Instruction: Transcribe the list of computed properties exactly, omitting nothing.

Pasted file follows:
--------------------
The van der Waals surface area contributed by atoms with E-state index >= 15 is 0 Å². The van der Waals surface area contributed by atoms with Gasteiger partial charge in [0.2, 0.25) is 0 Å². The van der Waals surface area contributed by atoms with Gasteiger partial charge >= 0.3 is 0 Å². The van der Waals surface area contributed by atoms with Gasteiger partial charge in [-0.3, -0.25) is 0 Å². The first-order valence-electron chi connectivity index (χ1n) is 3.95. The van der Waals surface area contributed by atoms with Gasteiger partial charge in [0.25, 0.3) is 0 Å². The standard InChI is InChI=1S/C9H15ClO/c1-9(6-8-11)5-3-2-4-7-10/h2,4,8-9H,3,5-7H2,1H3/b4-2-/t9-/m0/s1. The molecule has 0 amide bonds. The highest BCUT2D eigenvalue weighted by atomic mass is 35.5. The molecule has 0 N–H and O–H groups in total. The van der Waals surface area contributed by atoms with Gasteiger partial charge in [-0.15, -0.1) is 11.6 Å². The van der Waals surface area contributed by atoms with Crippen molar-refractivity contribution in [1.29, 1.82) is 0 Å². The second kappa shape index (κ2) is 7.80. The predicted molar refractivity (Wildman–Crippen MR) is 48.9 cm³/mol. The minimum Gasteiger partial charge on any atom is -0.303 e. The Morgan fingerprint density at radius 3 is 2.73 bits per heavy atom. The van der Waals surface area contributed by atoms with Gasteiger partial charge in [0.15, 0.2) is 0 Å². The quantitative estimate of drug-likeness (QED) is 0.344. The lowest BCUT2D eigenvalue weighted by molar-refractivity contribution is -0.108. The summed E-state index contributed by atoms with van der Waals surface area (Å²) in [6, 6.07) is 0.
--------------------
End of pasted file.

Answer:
The van der Waals surface area contributed by atoms with E-state index >= 15 is 0 Å². The van der Waals surface area contributed by atoms with Gasteiger partial charge in [0.2, 0.25) is 0 Å². The van der Waals surface area contributed by atoms with Gasteiger partial charge >= 0.3 is 0 Å². The van der Waals surface area contributed by atoms with Gasteiger partial charge in [-0.3, -0.25) is 0 Å². The first-order valence-electron chi connectivity index (χ1n) is 3.95. The van der Waals surface area contributed by atoms with Gasteiger partial charge in [0.25, 0.3) is 0 Å². The standard InChI is InChI=1S/C9H15ClO/c1-9(6-8-11)5-3-2-4-7-10/h2,4,8-9H,3,5-7H2,1H3/b4-2-/t9-/m0/s1. The molecule has 0 amide bonds. The highest BCUT2D eigenvalue weighted by atomic mass is 35.5. The molecule has 0 N–H and O–H groups in total. The van der Waals surface area contributed by atoms with Gasteiger partial charge in [-0.15, -0.1) is 11.6 Å². The van der Waals surface area contributed by atoms with Crippen molar-refractivity contribution in [1.29, 1.82) is 0 Å². The second kappa shape index (κ2) is 7.80. The predicted molar refractivity (Wildman–Crippen MR) is 48.9 cm³/mol. The minimum Gasteiger partial charge on any atom is -0.303 e. The Morgan fingerprint density at radius 3 is 2.73 bits per heavy atom. The van der Waals surface area contributed by atoms with Gasteiger partial charge in [0.15, 0.2) is 0 Å². The quantitative estimate of drug-likeness (QED) is 0.344. The lowest BCUT2D eigenvalue weighted by molar-refractivity contribution is -0.108. The summed E-state index contributed by atoms with van der Waals surface area (Å²) in [6, 6.07) is 0.